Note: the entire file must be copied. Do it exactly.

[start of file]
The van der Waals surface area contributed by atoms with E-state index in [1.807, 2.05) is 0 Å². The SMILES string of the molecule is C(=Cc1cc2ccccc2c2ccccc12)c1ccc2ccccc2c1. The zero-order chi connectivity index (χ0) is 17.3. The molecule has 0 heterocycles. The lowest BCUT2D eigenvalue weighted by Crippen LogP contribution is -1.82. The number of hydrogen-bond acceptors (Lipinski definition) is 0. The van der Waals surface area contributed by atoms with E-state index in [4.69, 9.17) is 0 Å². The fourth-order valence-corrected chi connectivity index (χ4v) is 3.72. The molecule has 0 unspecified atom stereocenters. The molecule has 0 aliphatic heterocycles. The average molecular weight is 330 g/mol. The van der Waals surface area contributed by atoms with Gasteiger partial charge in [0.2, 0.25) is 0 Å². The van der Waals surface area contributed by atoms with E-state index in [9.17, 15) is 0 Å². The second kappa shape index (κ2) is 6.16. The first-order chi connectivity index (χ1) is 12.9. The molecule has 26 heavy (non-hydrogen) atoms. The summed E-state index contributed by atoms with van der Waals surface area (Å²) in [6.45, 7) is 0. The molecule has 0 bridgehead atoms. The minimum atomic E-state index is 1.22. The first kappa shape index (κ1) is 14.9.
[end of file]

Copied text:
The van der Waals surface area contributed by atoms with E-state index in [1.807, 2.05) is 0 Å². The SMILES string of the molecule is C(=Cc1cc2ccccc2c2ccccc12)c1ccc2ccccc2c1. The zero-order chi connectivity index (χ0) is 17.3. The molecule has 0 heterocycles. The lowest BCUT2D eigenvalue weighted by Crippen LogP contribution is -1.82. The number of hydrogen-bond acceptors (Lipinski definition) is 0. The van der Waals surface area contributed by atoms with E-state index in [4.69, 9.17) is 0 Å². The fourth-order valence-corrected chi connectivity index (χ4v) is 3.72. The molecule has 0 unspecified atom stereocenters. The molecule has 0 aliphatic heterocycles. The average molecular weight is 330 g/mol. The van der Waals surface area contributed by atoms with Gasteiger partial charge in [0.2, 0.25) is 0 Å². The van der Waals surface area contributed by atoms with E-state index in [9.17, 15) is 0 Å². The second kappa shape index (κ2) is 6.16. The first-order chi connectivity index (χ1) is 12.9. The molecule has 26 heavy (non-hydrogen) atoms. The summed E-state index contributed by atoms with van der Waals surface area (Å²) in [6.45, 7) is 0. The molecule has 0 bridgehead atoms. The minimum atomic E-state index is 1.22. The first kappa shape index (κ1) is 14.9.